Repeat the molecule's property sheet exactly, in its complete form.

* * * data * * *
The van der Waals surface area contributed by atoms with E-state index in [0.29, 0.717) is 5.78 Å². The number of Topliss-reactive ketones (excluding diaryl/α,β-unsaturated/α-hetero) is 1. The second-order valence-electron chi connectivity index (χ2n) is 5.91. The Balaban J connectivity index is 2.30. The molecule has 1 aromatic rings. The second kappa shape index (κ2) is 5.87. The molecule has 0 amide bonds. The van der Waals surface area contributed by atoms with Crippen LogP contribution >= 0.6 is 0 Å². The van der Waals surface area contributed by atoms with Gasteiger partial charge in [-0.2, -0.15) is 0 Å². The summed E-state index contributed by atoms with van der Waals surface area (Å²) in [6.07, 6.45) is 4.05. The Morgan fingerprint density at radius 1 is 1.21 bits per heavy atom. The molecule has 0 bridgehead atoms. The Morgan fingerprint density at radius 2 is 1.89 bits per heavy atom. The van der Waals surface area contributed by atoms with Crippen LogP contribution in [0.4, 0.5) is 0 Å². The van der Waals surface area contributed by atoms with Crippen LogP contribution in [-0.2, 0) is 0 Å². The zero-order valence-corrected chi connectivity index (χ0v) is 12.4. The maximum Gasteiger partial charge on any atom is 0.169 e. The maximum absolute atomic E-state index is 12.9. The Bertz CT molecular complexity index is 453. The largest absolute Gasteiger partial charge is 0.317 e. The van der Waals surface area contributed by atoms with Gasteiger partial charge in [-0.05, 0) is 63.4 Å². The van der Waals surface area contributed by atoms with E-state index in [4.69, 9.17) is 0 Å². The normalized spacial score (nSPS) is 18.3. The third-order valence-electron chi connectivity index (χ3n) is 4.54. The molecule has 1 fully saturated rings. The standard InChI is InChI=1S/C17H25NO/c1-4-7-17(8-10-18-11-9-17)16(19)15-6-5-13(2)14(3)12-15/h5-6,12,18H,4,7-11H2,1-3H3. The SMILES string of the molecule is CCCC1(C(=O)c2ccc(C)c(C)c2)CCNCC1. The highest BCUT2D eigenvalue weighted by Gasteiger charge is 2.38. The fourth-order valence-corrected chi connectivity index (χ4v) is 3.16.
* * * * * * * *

The van der Waals surface area contributed by atoms with E-state index in [0.29, 0.717) is 5.78 Å². The number of Topliss-reactive ketones (excluding diaryl/α,β-unsaturated/α-hetero) is 1. The second-order valence-electron chi connectivity index (χ2n) is 5.91. The Balaban J connectivity index is 2.30. The molecule has 1 aromatic rings. The second kappa shape index (κ2) is 5.87. The molecule has 0 amide bonds. The van der Waals surface area contributed by atoms with Crippen LogP contribution >= 0.6 is 0 Å². The van der Waals surface area contributed by atoms with Gasteiger partial charge in [-0.2, -0.15) is 0 Å². The summed E-state index contributed by atoms with van der Waals surface area (Å²) in [6.07, 6.45) is 4.05. The Morgan fingerprint density at radius 1 is 1.21 bits per heavy atom. The molecule has 0 bridgehead atoms. The Morgan fingerprint density at radius 2 is 1.89 bits per heavy atom. The van der Waals surface area contributed by atoms with Crippen LogP contribution in [0.4, 0.5) is 0 Å². The van der Waals surface area contributed by atoms with Crippen LogP contribution in [-0.2, 0) is 0 Å². The zero-order valence-corrected chi connectivity index (χ0v) is 12.4. The maximum Gasteiger partial charge on any atom is 0.169 e. The maximum absolute atomic E-state index is 12.9. The Bertz CT molecular complexity index is 453. The largest absolute Gasteiger partial charge is 0.317 e. The van der Waals surface area contributed by atoms with Gasteiger partial charge in [-0.05, 0) is 63.4 Å². The van der Waals surface area contributed by atoms with E-state index in [4.69, 9.17) is 0 Å². The normalized spacial score (nSPS) is 18.3. The third-order valence-electron chi connectivity index (χ3n) is 4.54. The molecule has 1 fully saturated rings. The standard InChI is InChI=1S/C17H25NO/c1-4-7-17(8-10-18-11-9-17)16(19)15-6-5-13(2)14(3)12-15/h5-6,12,18H,4,7-11H2,1-3H3. The SMILES string of the molecule is CCCC1(C(=O)c2ccc(C)c(C)c2)CCNCC1. The highest BCUT2D eigenvalue weighted by Gasteiger charge is 2.38. The fourth-order valence-corrected chi connectivity index (χ4v) is 3.16.